Santa Ana is the only known jurisdiction, out of Orange County’s 34 cities, to authorize the sale of recreational marijuana when that option opens up to California communities starting January 1.
Under the city’s new regulations, which received final approval on Nov. 21, all existing legal medical marijuana dispensaries – there are 17 up and running plus three in the approval process – will be able to sell commercial marijuana to people aged 21 and over once the businesses sign new agreements with the city. Permission for retail sales will be granted as long as the city determines the dispensaries have been following existing city regulations, which city staff said generally is the case.
Additionally, the city will allow up to 10 more recreational marijuana businesses, under a timeline that has not been announced, for a total of 30 citywide.
The additional 10 shops will be chosen through a point-based system that prioritizes applicants who commit to local hiring, are experienced in operating an existing commercial marijuana business elsewhere in the country, and support “community benefit and/or youth programs in Santa Ana,” among other factors.
The retail businesses will have to follow all of the city’s existing rules and regulations for medical marijuana dispensaries, including operating hours, on-site security at all times, and no on-site consumption of marijuana products, according to city staff.
Additionally, Santa Ana is considering allowing as many as 20 indoor growing facilities, up to 20 manufacturing facilities, up to 20 distribution facilities, and an unlimited number of testing facilities, under a plan put forward by the council’s public safety committee.
City Council members are waiting to decide how many non-retail marijuana businesses to allow until after the retail shops are up and running.
The city’s ability to do this stems from California voters’ decision last November to legalize recreational marijuana, which includes regulations and taxes. The approval of Proposition 64 will allow commercial cannabis businesses starting January 1, though each city and county gets to decide whether to allow them at all, and if they’re allowed, how many can operate and what rules they have to follow.
Among the businesses that can be allowed are retail shops that sell marijuana and pot-laced food and beverages to people aged 21 and older, without requiring a doctor’s prescription.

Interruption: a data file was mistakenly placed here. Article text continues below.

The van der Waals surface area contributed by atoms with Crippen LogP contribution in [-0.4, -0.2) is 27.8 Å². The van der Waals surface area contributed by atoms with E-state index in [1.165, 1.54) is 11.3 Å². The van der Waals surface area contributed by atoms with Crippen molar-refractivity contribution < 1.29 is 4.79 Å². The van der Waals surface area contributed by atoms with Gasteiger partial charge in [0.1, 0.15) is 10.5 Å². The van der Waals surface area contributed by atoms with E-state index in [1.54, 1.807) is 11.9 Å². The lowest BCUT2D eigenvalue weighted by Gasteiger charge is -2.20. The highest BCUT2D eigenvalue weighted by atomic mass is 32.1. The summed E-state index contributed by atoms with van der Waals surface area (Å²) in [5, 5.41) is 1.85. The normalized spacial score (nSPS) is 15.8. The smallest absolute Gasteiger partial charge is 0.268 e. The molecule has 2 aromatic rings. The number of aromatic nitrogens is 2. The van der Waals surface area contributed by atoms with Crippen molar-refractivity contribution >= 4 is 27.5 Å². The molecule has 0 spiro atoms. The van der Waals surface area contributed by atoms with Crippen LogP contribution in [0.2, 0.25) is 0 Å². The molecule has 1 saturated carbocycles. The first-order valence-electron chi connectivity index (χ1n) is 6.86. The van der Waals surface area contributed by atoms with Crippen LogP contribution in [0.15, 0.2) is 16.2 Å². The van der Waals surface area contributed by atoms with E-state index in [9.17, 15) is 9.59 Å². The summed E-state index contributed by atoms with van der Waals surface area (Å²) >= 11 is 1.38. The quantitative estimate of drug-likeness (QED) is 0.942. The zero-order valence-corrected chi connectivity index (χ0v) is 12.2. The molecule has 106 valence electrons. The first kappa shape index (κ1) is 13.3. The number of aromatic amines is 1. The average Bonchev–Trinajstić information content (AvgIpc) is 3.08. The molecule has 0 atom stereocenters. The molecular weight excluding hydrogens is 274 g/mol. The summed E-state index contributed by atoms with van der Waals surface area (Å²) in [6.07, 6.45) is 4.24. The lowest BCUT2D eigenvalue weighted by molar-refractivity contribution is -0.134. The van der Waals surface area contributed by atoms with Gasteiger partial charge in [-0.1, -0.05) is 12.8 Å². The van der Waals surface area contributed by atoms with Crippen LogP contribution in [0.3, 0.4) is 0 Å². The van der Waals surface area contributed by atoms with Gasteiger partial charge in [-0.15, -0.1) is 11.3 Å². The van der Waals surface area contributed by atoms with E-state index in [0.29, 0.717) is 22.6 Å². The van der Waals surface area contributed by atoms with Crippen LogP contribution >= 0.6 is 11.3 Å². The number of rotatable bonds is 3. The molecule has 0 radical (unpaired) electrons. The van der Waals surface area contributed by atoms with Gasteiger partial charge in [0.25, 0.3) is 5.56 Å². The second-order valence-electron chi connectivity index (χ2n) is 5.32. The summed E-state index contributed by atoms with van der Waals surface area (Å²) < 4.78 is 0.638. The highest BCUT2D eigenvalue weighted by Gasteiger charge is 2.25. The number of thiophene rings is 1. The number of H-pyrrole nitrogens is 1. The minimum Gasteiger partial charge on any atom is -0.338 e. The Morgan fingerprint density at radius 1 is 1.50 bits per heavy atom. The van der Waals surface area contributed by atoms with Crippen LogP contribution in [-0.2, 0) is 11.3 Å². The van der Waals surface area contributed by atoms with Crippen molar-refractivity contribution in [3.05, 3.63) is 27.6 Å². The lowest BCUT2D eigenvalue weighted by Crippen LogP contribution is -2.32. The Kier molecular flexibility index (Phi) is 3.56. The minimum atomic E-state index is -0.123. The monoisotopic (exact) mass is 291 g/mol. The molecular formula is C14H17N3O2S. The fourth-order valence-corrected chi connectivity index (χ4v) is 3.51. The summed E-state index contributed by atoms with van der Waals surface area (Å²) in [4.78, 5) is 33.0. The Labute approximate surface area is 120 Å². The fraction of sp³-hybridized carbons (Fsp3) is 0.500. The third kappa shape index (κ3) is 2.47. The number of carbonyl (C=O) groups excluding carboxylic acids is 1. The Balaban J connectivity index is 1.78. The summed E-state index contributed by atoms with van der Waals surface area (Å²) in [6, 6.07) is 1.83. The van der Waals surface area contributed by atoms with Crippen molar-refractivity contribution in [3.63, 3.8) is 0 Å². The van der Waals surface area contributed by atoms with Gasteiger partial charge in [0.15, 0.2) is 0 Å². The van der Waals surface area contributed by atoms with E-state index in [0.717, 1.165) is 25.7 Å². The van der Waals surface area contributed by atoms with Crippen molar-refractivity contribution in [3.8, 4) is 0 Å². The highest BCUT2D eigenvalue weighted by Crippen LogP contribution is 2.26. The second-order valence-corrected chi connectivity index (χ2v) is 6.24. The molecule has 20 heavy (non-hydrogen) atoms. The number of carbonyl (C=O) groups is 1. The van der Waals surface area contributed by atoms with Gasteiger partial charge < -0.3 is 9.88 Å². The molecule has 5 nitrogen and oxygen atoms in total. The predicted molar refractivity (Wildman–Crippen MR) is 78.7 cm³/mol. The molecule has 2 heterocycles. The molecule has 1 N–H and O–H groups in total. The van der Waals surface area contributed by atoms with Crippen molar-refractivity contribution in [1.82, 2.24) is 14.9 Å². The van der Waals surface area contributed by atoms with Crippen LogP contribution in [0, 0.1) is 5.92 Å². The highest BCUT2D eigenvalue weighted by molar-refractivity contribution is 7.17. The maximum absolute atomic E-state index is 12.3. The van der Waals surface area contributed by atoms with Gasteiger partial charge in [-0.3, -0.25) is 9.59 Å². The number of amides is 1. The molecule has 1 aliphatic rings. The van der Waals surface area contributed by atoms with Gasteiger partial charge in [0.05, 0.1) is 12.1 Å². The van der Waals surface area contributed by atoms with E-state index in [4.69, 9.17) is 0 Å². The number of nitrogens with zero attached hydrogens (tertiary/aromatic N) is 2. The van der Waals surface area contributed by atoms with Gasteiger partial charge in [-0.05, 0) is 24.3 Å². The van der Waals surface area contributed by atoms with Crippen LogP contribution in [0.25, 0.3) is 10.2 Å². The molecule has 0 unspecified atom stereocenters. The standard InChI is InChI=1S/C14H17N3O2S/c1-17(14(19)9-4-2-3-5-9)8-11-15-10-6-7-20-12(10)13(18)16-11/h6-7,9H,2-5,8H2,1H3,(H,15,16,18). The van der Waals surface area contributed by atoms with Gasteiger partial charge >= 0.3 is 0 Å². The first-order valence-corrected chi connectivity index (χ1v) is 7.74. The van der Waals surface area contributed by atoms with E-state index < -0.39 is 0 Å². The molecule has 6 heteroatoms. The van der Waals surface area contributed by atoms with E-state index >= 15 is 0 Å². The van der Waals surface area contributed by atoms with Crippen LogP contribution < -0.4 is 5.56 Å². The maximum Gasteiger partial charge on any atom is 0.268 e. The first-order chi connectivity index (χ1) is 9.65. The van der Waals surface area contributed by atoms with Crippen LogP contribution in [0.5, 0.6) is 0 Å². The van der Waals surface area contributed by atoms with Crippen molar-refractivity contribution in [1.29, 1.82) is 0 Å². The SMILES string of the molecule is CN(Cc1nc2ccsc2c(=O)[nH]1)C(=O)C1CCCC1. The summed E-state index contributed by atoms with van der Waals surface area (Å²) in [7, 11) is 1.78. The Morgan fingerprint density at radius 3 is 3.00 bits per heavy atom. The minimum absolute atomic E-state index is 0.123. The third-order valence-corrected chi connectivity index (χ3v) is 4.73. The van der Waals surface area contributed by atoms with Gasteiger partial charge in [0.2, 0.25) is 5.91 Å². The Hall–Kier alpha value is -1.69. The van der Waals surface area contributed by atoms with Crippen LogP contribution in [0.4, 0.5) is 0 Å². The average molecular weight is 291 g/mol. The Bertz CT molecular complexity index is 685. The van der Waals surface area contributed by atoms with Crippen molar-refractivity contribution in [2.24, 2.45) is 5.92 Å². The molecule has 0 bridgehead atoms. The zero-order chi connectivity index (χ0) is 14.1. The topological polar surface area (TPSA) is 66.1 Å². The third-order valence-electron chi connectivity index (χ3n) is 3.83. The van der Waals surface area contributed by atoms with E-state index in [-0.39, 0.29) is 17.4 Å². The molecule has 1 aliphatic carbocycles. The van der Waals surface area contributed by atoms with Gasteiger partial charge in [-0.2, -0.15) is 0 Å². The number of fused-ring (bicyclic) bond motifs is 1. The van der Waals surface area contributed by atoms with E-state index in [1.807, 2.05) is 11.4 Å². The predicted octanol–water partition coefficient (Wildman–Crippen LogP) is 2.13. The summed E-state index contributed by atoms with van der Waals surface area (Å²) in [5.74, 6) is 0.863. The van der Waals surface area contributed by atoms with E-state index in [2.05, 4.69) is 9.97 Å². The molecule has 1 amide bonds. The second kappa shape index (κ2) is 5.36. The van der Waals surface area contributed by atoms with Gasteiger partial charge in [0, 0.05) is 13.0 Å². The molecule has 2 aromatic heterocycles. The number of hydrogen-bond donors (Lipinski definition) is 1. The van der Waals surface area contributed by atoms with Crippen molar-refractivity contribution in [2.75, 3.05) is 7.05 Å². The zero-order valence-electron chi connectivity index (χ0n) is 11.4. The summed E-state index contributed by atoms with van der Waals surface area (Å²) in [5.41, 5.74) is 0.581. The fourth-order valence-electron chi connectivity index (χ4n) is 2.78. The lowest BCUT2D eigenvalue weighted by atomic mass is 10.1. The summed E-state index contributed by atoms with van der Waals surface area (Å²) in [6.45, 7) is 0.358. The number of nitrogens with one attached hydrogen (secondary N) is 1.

In additional to recreational sales, the measure allows cities and counties to authorize a range of other commercial marijuana businesses, including indoor and outdoor growing (known as “cultivation”), research and development, product manufacturing, and distribution centers.
The measure also allows mobile delivery of marijuana products, which cities and counties cannot ban within their jurisdiction.
The vast majority of cities in Orange County have opted to ban all commercial marijuana businesses within their boundaries, according to the countywide association of cities.
“A majority, if not all – with the exception of one or two cities – have decided to take up moratoriums” on recreational marijuana businesses, said Diana Coronado, legislative affairs director of the Association of California Cities – Orange County.
Out of the 34 cities in Orange County, Santa Ana is the only one she was aware of that plans to allow recreational marijuana shops.
Additionally, a survey of cities by county government staff found that Santa Ana probably is alone. Two cities – Tustin and Fountain Valley – hadn’t finalized their plans when the county conducted its survey in October, though Fountain Valley has since banned all commercial cannabis businesses. The Tustin City Council still hasn’t decided what it will do, according to agenda records.
The leaders of most cities in Orange County “fundamentally disagree” with recreational marijuana, while other cities see it as a very new industry and are waiting to see how it develops, Coronado said.
As the regulations roll out, the association plans to “keep our cities informed through educational meetings and events,” she said.
In addition to the city bans, no form of recreational marijuana business will be allowed in the parts of the county that fall outside of cities, known as “unincorporated areas,” which are home to over 125,000 people. This includes the communities of North Tustin, Ladera Ranch, Rossmoor, and Midway City.
Santa Ana city staff project retail marijuana sales will generate between $1.7 million and $4.7 million in revenue for the city during the 2018 calendar year. It’s unclear how much of a decline there will be, if any, in medical marijuana revenues to the city.
The City Council has directed that the retail marijuana revenues be split in equal thirds between enforcement (like the Police Department, code enforcement, and City Attorney’s Office), community services (like parks and recreation, the city library, and Police Department-operated prevention programs), and administration (like the City Manager’s Office, Finance Department, and other city agencies), said Jorge Garcia, acting assistant to the city manager.